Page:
Freedom Cyclers ride through rez

By Cindy Yurth
Tséyi' Bureau

TUBA CITY, Ariz., June 20, 2014

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(Times photo — Cindy Yurth)

Freedom Cyclers (left to right) Jeff Maier, Matthew Roelofs, Taylor Carlisle and Jason Elliott chat with a MacDonald’s employee in Tuba City Thursday.

Four young men from Tennessee are dodging traffic to end human trafficking.

The college buddies, all juniors at the University of Tennessee, are on their way from Tuba City to Kayenta, Ariz., today (Friday) as part of a cross-country bicycling adventure that started in Los Angeles and will end in Savannah, Georgia.

Along the way, the four friends — Jason Elliott, Taylor Carlisle, Matthew Roelofs and Jeff Maier — are educating folks and accepting donations to end modern-day slavery, which they define as anything from child labor in sweatshops to sex trafficking.

So far they have raised more than $4,000, which will be divided among three organizations: The Mekong Club, One Less Ministries and the Community Coalition Against Human Trafficking.

"We picked these three because they each come at the problem from a different angle," explained Elliott. The Mekong Club, he explained, is more or less "on the front lines, arresting pimps and partnering with businesses to make sure they're aware when their supplies are coming from sweatshops."

One Less concentrates on finding homes for orphans, who are at the greatest danger of falling into the wrong hands and being trafficked as slaves or sex workers.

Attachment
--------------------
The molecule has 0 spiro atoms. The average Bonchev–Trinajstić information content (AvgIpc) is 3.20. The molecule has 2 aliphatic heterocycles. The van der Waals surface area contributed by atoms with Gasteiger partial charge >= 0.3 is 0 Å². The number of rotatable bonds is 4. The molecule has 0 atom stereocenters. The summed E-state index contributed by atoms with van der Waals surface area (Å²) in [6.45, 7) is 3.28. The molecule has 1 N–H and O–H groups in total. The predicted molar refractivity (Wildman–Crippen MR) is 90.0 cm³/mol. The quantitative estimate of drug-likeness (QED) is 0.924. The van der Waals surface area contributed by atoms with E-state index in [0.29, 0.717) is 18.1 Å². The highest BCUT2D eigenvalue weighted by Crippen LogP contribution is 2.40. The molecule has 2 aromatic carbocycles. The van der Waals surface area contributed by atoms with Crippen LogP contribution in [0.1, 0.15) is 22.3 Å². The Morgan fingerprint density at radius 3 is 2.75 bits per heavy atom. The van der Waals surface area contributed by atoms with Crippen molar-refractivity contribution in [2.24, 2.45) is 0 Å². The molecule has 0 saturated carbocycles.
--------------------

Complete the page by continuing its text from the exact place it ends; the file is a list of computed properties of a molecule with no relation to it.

The Community Coalition concentrates on lobbying for laws that create greater penalties for trafficking.

Three of the four buddies are accounting majors, and "We wanted to have one fun summer before we spend the rest of our lives crunching numbers," Maier said.

"But," added Elliott, "we wanted it to be for a cause."

Maier and Elliott gave themselves a week to think and pray about which cause could best benefit from their youthful energy, "and at the end of the week we both came up with slavery," Elliott said. About a week later, Matt Friedman, the CEO of The Mekong Club, came to speak at Elliott's church, cementing their decision. The cyclists have been in touch with him throughout the trip.

"He lives in Hong Kong, so we Skype him," Maier explained. "He's got someone working on social media for us."

The guys are blogging and Tweeting their trip, and also have a Facebook page.

"We're getting money from people we never even met who found us on Facebook," Carlisle said.

When the Times caught up with the young cyclists Thursday, they had completed their eighth day of biking and were relaxing in Tuba City's MacDonald's.

Maier described the trip so far as "a combination of the absolutely coolest moments of my life and the most grueling."

The previous week had taken them through the Mohave Desert, where they braved 110-degree temperatures, and then on a 12-mile-long uphill stretch between Laughlin, Nev. and Kingman, Ariz. with 45-mile-per-hour crosswinds.

The next day they had been rewarded with stunning vistas of the Grand Canyon, and on Friday they had enjoyed their entrée to the Navajo reservation via Cameron.

"The soil changes color like every mile," enthused Maier.

"It's like nothing we've ever seen before," added Elliott.

The guys are occasionally camping but mostly staying in motels, some of which have donated

Elliott's mom is driving the sag wagon. "I'm pretty proud of them," she said.

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